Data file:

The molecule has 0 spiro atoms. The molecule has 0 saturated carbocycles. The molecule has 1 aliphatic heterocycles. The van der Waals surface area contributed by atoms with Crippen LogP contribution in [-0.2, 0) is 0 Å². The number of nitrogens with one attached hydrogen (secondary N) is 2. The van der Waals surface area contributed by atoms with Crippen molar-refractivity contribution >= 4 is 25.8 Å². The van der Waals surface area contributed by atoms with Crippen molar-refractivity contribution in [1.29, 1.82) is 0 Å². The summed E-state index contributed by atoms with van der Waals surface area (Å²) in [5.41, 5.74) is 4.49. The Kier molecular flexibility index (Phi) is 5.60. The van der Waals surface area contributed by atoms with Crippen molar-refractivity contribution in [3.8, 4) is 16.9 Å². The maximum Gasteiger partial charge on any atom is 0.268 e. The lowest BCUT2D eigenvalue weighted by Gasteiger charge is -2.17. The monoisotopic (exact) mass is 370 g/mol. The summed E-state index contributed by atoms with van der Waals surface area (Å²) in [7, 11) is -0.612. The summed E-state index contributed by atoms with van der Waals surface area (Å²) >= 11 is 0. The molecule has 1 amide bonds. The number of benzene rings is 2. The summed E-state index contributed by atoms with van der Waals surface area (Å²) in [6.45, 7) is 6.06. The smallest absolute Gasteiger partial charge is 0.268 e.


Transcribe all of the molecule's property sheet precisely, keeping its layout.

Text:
The molecule has 0 spiro atoms. The molecule has 0 saturated carbocycles. The molecule has 1 aliphatic heterocycles. The van der Waals surface area contributed by atoms with Crippen LogP contribution in [-0.2, 0) is 0 Å². The number of nitrogens with one attached hydrogen (secondary N) is 2. The van der Waals surface area contributed by atoms with Crippen molar-refractivity contribution >= 4 is 25.8 Å². The van der Waals surface area contributed by atoms with Crippen molar-refractivity contribution in [1.29, 1.82) is 0 Å². The summed E-state index contributed by atoms with van der Waals surface area (Å²) in [5.41, 5.74) is 4.49. The Kier molecular flexibility index (Phi) is 5.60. The van der Waals surface area contributed by atoms with Crippen molar-refractivity contribution in [3.8, 4) is 16.9 Å². The maximum Gasteiger partial charge on any atom is 0.268 e. The lowest BCUT2D eigenvalue weighted by Gasteiger charge is -2.17. The monoisotopic (exact) mass is 370 g/mol. The summed E-state index contributed by atoms with van der Waals surface area (Å²) in [7, 11) is -0.612. The summed E-state index contributed by atoms with van der Waals surface area (Å²) >= 11 is 0. The molecule has 1 amide bonds. The number of benzene rings is 2. The summed E-state index contributed by atoms with van der Waals surface area (Å²) in [6.45, 7) is 6.06. The smallest absolute Gasteiger partial charge is 0.268 e.